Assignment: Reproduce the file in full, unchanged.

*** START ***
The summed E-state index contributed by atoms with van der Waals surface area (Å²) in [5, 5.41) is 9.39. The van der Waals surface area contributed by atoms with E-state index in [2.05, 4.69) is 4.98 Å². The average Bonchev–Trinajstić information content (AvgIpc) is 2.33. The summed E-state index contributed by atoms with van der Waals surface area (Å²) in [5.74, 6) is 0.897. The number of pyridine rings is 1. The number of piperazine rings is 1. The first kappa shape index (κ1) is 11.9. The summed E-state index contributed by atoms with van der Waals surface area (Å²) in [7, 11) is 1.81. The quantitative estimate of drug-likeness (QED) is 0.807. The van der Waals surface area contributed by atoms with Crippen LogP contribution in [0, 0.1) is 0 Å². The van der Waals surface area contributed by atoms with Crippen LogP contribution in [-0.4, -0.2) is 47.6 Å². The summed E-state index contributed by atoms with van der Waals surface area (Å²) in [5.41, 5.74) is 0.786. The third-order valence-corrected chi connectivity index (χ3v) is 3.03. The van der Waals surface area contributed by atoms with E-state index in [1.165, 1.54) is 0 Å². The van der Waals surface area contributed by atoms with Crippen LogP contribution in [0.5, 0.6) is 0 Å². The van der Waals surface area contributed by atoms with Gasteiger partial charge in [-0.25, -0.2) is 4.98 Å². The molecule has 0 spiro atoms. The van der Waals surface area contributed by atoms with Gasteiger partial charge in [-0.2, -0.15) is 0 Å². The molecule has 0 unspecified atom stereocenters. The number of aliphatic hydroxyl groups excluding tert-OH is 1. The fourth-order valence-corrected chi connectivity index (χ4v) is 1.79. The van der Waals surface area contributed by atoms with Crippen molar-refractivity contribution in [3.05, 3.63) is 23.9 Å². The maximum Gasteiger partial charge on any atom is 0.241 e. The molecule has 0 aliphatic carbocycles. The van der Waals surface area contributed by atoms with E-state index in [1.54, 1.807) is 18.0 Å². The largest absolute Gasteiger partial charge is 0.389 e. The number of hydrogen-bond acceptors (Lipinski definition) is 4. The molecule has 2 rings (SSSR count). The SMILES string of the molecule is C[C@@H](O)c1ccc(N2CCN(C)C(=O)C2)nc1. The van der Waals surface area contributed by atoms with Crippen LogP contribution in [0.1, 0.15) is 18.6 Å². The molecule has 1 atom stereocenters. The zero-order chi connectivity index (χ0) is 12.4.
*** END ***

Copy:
The summed E-state index contributed by atoms with van der Waals surface area (Å²) in [5, 5.41) is 9.39. The van der Waals surface area contributed by atoms with E-state index in [2.05, 4.69) is 4.98 Å². The average Bonchev–Trinajstić information content (AvgIpc) is 2.33. The summed E-state index contributed by atoms with van der Waals surface area (Å²) in [5.74, 6) is 0.897. The number of pyridine rings is 1. The number of piperazine rings is 1. The first kappa shape index (κ1) is 11.9. The summed E-state index contributed by atoms with van der Waals surface area (Å²) in [7, 11) is 1.81. The quantitative estimate of drug-likeness (QED) is 0.807. The van der Waals surface area contributed by atoms with Crippen LogP contribution in [0, 0.1) is 0 Å². The van der Waals surface area contributed by atoms with Crippen LogP contribution in [-0.4, -0.2) is 47.6 Å². The summed E-state index contributed by atoms with van der Waals surface area (Å²) in [5.41, 5.74) is 0.786. The third-order valence-corrected chi connectivity index (χ3v) is 3.03. The van der Waals surface area contributed by atoms with E-state index in [1.165, 1.54) is 0 Å². The van der Waals surface area contributed by atoms with Crippen LogP contribution in [0.5, 0.6) is 0 Å². The van der Waals surface area contributed by atoms with Gasteiger partial charge in [-0.25, -0.2) is 4.98 Å². The molecule has 0 spiro atoms. The van der Waals surface area contributed by atoms with Gasteiger partial charge in [-0.2, -0.15) is 0 Å². The molecule has 0 unspecified atom stereocenters. The number of aliphatic hydroxyl groups excluding tert-OH is 1. The fourth-order valence-corrected chi connectivity index (χ4v) is 1.79. The van der Waals surface area contributed by atoms with Crippen molar-refractivity contribution in [3.05, 3.63) is 23.9 Å². The maximum Gasteiger partial charge on any atom is 0.241 e. The molecule has 0 aliphatic carbocycles. The van der Waals surface area contributed by atoms with E-state index in [1.54, 1.807) is 18.0 Å². The largest absolute Gasteiger partial charge is 0.389 e. The number of hydrogen-bond acceptors (Lipinski definition) is 4. The molecule has 2 rings (SSSR count). The SMILES string of the molecule is C[C@@H](O)c1ccc(N2CCN(C)C(=O)C2)nc1. The van der Waals surface area contributed by atoms with Crippen LogP contribution in [0.1, 0.15) is 18.6 Å². The molecule has 1 atom stereocenters. The zero-order chi connectivity index (χ0) is 12.4.